Estefanell J.,Instituto Universitario Of Sanidad Animaly Seguridad Alimentaria |
Socorro J.,Instituto Universitario Of Sanidad Animaly Seguridad Alimentaria |
Socorro J.,Simon Bolivar University of Venezuela |
Afonso J.M.,Instituto Universitario Of Sanidad Animaly Seguridad Alimentaria |
And 3 more authors.
Aquaculture Research | Year: 2011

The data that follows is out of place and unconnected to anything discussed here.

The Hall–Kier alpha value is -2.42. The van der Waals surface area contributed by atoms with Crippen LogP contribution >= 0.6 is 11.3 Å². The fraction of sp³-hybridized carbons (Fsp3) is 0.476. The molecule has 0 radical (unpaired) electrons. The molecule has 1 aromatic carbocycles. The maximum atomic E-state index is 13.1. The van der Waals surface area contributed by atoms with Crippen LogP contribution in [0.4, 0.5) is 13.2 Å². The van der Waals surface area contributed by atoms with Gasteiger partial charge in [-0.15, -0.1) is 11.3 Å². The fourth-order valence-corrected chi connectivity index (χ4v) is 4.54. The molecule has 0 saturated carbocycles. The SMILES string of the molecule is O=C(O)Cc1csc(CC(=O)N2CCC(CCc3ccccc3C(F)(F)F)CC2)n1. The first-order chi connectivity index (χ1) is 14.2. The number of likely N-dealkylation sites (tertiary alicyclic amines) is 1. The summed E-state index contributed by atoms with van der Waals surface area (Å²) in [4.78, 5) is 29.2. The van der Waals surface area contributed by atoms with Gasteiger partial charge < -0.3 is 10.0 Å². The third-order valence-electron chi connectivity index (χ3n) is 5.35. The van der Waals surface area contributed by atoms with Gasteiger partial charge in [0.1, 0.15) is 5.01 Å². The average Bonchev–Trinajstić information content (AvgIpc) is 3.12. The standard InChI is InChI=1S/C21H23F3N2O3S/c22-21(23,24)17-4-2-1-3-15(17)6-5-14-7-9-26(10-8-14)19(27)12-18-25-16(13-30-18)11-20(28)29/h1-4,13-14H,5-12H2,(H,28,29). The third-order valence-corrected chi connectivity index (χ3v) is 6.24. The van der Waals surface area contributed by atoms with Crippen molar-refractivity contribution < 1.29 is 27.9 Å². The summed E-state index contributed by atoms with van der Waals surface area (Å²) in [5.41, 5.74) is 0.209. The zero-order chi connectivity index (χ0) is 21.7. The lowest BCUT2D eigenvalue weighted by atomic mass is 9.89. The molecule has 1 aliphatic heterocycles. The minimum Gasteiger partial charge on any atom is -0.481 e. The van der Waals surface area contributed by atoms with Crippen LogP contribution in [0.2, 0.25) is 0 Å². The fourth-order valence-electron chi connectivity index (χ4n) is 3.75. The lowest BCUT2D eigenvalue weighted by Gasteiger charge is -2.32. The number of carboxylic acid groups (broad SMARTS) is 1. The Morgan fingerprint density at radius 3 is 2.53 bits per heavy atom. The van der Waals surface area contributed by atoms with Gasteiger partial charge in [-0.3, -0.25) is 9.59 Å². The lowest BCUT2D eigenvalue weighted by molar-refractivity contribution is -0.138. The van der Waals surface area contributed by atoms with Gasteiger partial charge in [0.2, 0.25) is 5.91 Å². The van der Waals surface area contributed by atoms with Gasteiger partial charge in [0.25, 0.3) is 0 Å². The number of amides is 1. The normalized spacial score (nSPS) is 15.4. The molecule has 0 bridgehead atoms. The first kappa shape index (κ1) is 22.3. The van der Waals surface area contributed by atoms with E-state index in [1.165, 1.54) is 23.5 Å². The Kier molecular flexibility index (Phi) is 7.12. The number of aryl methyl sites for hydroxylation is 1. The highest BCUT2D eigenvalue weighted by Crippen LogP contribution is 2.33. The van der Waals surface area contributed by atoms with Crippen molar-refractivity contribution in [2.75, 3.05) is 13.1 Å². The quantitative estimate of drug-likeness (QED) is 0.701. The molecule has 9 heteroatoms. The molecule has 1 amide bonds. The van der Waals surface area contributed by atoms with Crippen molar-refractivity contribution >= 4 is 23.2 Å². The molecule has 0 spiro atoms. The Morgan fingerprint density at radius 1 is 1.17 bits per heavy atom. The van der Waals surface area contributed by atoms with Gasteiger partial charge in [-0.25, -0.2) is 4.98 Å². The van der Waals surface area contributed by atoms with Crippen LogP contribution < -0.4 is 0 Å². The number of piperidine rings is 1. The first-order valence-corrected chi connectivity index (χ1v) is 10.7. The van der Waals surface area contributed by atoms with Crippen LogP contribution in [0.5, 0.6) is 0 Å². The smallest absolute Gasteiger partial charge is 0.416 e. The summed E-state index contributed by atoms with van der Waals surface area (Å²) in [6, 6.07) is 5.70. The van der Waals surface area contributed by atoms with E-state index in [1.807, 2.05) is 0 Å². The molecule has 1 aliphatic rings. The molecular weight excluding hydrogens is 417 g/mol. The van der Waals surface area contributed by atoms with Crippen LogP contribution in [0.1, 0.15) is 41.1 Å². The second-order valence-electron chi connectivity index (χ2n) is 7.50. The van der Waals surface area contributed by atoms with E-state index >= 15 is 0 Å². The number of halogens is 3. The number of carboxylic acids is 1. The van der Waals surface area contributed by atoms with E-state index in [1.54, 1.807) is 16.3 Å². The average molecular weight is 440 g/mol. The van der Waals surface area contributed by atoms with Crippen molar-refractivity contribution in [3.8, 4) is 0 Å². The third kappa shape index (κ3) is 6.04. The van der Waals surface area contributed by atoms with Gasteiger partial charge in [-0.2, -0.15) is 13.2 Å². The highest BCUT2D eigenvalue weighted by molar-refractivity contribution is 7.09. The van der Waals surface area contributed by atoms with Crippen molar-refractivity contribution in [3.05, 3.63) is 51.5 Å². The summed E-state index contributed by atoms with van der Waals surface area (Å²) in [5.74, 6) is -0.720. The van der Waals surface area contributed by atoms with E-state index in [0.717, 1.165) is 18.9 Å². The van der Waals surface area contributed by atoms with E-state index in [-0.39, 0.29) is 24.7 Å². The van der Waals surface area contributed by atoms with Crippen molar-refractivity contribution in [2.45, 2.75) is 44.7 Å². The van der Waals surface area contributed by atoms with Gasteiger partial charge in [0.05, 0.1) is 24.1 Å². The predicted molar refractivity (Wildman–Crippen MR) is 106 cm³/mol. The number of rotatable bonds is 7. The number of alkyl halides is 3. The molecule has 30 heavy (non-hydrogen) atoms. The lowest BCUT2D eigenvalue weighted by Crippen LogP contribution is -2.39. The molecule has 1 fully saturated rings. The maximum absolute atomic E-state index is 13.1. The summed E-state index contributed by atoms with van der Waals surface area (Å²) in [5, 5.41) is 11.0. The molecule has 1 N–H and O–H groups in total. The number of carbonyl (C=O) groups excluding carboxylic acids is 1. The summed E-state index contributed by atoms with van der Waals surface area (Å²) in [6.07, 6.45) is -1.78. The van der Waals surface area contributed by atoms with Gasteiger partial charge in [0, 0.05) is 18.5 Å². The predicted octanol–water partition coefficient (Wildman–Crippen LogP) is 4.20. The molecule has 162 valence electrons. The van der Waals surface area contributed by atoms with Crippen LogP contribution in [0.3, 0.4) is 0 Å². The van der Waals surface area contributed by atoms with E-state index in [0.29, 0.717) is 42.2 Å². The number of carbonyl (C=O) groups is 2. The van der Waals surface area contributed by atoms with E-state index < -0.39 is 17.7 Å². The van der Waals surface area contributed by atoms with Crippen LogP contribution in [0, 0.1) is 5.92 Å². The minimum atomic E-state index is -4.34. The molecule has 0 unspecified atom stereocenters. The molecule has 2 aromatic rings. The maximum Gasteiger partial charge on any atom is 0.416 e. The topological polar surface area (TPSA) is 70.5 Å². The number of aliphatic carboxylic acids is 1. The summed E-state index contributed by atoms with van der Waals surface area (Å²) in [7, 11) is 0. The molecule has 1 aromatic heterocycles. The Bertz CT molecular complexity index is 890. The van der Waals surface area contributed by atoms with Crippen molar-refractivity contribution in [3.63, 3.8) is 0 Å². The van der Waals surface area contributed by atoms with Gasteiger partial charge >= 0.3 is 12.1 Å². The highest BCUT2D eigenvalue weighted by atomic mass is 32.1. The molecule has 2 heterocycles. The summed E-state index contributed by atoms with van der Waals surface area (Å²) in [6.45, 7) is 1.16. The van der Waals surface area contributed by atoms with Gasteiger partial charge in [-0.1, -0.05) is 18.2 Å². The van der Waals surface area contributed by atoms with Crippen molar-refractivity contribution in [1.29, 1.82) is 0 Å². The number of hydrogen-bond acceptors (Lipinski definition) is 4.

Octopus vulgaris is a species of demand in the market with the potential to diversify European aquaculture. However, this species develops complex social interactions under culture conditions, which may have negative effects on its growth, survival and profitability. In order to understand its behaviour under such conditions, individual tagging systems allow a careful evaluation of biological parameters, such as growth and longevity. The present work describes a combined protocol (anaesthetic and tagging) for implanting subcutaneous passive integrated transponder tags (PIT). The effect of two anaesthetic agents in facilitating octopus handling is assessed: clove oil at 20-40-100mgL-1 and ethanol (96%) at 1-1.5-2%. The most suitable body location of PIT tags, its effect on growth and mortality, the addition of a stitch and the PIT retention rate after 2 months in floating cages were evaluated. It was concluded that immersion in seawater with 1.5% of ethanol at 22.3±0.5°C is a suitable anaesthetic for this species. The results showed that the best-selected PIT body location was the upper left arm III. No effect of the PIT tagging system was found on growth and survival when tagged and untagged octopuses were compared. It was observed after 2 months that the stitch did not induce an increase in the retention rate and 81-100% tag retention regardless of the dietary treatment. © 2010 Blackwell Publishing Ltd. Source